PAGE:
However, I think some serious questions have to be asked here about how far law enforcement should have the right to go, in terms of the violation of civil liberties, in order to catch a bad guy? Many of Powell’s techniques go right off the board into entrapment and torture to achieve his goal; never mind the violations of privacy implicit in having one’s mind read, and this appears to be sanctioned by the system. (Within its time it’s important to remember that McCarthyism was in full swing in the United States and FBI experiments on unsuspecting citizens using LSD were not that far off.) Once again, just like in The Stars My Destination, it’s apparent that there are no good guys in Bester’s world; we’re all just people being monkeys, with good and evil in all of us. Nobody’s hands are clean, and even choosing not to choose (such in the case of Barbara D’Courtney, daughter of the murdered man, who is thoroughly traumatized) is a choice for survival, not morality. Indeed, I would say that Bester makes the point that even choices that seem moral may be merely justifications for selfish survival. Though seemingly in contradiction, I would also argue that he clearly believes in the existence of the soul and, unlike PKD, in general has an optimistic view of humanity; a point I can’t defend without spoiling the ending, but by all means I invite people to come and debate me in our book club thread if you disagree.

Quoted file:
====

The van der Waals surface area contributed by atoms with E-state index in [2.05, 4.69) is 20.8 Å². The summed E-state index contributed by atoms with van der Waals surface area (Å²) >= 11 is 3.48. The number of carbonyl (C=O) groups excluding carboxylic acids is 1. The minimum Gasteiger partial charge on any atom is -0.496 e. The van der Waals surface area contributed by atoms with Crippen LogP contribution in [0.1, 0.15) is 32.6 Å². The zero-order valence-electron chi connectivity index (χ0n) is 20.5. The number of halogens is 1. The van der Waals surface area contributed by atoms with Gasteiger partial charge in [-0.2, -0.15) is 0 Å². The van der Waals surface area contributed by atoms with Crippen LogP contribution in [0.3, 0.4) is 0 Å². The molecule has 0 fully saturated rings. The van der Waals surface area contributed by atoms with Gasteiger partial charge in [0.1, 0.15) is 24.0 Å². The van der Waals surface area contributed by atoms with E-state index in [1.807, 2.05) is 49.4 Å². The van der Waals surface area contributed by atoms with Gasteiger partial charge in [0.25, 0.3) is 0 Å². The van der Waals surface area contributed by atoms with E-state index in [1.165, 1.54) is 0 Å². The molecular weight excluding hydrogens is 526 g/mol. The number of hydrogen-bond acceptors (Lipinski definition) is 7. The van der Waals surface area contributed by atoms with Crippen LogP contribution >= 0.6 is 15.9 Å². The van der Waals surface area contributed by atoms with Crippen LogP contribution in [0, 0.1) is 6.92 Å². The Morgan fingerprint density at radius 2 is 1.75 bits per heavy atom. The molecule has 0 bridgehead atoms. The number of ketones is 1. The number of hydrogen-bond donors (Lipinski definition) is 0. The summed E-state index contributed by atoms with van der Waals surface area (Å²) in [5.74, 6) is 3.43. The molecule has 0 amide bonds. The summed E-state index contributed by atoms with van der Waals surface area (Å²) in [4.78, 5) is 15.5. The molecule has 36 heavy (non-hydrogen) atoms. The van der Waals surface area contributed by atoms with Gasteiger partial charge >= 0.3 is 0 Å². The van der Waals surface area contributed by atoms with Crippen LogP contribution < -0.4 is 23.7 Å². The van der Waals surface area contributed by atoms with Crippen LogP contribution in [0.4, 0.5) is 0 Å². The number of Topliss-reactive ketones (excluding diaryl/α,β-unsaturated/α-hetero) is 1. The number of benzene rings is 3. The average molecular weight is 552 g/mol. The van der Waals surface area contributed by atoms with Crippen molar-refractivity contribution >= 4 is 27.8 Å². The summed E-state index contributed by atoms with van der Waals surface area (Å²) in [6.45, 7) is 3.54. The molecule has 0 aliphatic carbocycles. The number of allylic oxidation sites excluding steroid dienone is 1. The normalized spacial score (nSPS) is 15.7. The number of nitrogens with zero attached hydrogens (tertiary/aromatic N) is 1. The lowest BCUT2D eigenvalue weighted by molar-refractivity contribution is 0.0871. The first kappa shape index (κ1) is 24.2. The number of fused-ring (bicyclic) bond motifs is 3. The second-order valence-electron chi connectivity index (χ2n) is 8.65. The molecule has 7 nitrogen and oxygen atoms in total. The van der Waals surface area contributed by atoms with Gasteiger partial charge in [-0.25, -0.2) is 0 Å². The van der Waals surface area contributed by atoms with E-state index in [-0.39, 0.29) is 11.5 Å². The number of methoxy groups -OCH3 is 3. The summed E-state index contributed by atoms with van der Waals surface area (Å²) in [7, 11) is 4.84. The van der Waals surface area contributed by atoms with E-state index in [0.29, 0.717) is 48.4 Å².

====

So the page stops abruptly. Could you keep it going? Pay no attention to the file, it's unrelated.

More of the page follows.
My colleagues Badseedgirl and Charles also reviewed this book. In general they approved of it, and I think that Charles sees some of what I see in it, based on his review. I disagree with his opinion of the slang as “a bump in the road.” I like invented slang; I think it gives future and alternate worlds depth and improves my belief in their reality. And his comment about the Mass Cathexis scene at the end of the book also refers to one of my points as to why this is a truly great novel; not just for science fiction, but for literature in general. Truth, in this book, depends greatly upon your point of view.

Other reviewers have said that they strongly dislike the female characters in this novel; a point which has also been raised for The Stars My Destination. I think this is a valid criticism. I think they’re all wonderfully complex and well-developed people, even when they make decisions that I don’t agree with or that make me uncomfortable. They do seem to defer automatically to any male they come in contact with though (except for the fortune teller, who acquiesces to physical force). This is a flaw in 1950s science fiction and, indeed, any 1950s novel whatsoever. It is perhaps better if you think of Bester’s characters as allegories for elements of human behaviour and psychology, and not as “characters” per se. Still, I can’t disagree with this viewpoint. Do I think this is a deal-breaker that means you shouldn’t read this novel? No more than the treatment of Kate in The Taming of the Shrew should prevent you from reading Shakespeare. (No, he’s not quite The Bard. No one can beat The Bard. But the point is made.) One of the reviewers pointing this out also referred to one of the underlying psychological themes of the novel; Daddy issues. And that’s another theme you can take from it. So it’s very complex!